James Reinders is writing a book about Data Parallel C++, used to program CPUs, GPUs, and FPGAs. Download the first four chapters for free, now

James Reinders is an independent consultant, prolific technical book author, and one-time Intel employee who has more than three decades worth of experience with parallel computing, HPC (high-performance computing), and AI (artificial intelligence). He’s currently writing a book about DPC++ (data parallel C++), which is based on the Khronos Group’s SYCL compiler. The book’s title is “Data Parallel C++: Mastering DPC++ for Programming of Heterogeneous Systems Using C++ and SYCL” and Reinders documents its progress in an article titled “Heterogeneous Computing Programming: oneAPI and Data Parallel C++” published this week on the InsideBigData.com Web site.

DPC++ allows software developers to create code using a “single-source” writing style that can then generate run-time code for heterogeneous processors including CPUs, GP-GPUS, FPGAs, and other hardware accelerators. Intel announced DPC++ as part of the oneAPI initiative at last month’s Supercomputing 2019 conference in Denver. (See “Intel announces open oneAPI initiative and development beta release with Data Parallel C++ language for programming CPUs, GPUs, FPGAs, and other accelerators.”)

Reinders’ DPC++ book project appears to be moving along well and you can now download the first four chapters of the book, for free. It’s scheduled to be completed by the middle of next year.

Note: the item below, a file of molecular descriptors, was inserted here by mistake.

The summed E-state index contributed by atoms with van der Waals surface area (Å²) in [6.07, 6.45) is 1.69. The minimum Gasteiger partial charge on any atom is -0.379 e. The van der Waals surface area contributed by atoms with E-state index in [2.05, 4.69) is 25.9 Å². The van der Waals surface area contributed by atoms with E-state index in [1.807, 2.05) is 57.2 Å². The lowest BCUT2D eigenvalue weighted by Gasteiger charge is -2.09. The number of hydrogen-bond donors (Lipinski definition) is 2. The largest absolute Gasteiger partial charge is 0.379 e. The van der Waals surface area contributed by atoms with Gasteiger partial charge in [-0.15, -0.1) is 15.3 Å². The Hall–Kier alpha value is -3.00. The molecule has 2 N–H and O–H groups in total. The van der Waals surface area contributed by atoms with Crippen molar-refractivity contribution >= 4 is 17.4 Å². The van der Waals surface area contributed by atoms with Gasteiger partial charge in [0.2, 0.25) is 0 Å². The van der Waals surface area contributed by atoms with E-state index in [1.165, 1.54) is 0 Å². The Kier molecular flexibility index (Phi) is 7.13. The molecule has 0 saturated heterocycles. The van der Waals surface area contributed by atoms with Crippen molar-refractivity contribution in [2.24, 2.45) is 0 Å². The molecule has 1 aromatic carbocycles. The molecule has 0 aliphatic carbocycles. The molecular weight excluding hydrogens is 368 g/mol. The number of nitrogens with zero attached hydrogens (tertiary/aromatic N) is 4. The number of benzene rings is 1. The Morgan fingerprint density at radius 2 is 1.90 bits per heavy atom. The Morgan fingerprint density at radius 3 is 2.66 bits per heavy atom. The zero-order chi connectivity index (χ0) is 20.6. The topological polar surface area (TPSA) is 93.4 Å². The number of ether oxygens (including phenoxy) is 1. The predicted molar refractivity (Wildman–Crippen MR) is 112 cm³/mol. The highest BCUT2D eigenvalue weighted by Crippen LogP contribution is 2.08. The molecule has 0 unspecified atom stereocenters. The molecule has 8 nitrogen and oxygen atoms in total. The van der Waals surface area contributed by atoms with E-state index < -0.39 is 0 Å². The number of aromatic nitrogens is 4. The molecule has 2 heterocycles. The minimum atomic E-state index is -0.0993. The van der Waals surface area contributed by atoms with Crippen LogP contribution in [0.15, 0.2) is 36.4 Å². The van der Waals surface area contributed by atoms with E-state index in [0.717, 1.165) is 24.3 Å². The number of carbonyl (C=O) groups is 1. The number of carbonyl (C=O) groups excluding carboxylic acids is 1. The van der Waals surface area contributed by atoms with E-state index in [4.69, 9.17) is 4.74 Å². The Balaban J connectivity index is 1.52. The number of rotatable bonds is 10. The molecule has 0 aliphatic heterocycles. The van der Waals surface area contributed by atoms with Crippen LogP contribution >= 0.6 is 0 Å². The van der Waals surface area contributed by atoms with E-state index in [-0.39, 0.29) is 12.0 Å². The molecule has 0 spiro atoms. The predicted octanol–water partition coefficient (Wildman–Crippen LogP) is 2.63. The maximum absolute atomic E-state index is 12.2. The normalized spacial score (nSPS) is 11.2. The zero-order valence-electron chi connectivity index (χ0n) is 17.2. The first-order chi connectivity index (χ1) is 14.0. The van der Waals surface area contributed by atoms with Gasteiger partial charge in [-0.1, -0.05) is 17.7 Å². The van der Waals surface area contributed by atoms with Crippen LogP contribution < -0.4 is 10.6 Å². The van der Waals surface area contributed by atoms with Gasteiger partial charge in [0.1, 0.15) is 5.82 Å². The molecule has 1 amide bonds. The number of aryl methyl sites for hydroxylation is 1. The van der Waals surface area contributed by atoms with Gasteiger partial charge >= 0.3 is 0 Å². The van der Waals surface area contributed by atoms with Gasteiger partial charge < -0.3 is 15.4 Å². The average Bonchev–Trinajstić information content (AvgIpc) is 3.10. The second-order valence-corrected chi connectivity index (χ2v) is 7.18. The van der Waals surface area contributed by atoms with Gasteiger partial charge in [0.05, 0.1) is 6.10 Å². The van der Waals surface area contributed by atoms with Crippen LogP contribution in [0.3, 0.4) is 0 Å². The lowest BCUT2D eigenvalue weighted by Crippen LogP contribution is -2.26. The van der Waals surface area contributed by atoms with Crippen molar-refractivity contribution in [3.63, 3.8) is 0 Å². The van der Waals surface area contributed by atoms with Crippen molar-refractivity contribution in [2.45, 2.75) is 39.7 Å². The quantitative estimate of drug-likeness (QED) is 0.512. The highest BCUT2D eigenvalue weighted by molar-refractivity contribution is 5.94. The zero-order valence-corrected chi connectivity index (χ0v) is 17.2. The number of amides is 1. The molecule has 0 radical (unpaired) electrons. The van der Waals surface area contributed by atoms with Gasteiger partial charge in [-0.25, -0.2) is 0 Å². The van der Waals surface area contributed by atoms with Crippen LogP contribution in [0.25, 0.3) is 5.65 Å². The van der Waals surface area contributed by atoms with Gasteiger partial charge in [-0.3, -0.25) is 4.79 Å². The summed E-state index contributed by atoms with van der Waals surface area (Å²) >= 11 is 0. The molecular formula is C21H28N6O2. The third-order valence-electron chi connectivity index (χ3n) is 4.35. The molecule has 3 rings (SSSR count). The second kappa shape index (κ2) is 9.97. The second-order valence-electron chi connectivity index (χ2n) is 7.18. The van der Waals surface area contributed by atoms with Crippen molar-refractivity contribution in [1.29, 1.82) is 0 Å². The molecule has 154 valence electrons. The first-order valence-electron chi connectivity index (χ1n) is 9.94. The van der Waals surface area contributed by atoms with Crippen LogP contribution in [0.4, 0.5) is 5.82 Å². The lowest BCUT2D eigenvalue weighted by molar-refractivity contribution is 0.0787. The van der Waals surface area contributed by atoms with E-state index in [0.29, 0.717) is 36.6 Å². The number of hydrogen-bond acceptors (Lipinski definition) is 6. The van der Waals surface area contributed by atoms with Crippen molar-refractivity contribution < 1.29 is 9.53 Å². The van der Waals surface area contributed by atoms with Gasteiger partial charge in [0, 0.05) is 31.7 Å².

Click here to download the first four chapters of Reinders’ book.

 

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Published on Categories Acceleration, AI/ML, DPC++Tags , ,
Steven Leibson

About Steven Leibson

Be sure to add the Intel Logic and Power Group to your LinkedIn groups. Steve Leibson is a Senior Content Manager at Intel. He started his career as a system design engineer at HP in the early days of desktop computing, then switched to EDA at Cadnetix, and subsequently became a technical editor for EDN Magazine. He’s served as Editor in Chief of EDN Magazine and Microprocessor Report and was the founding editor of Wind River’s Embedded Developers Journal. He has extensive design and marketing experience in computing, microprocessors, microcontrollers, embedded systems design, design IP, EDA, and programmable logic.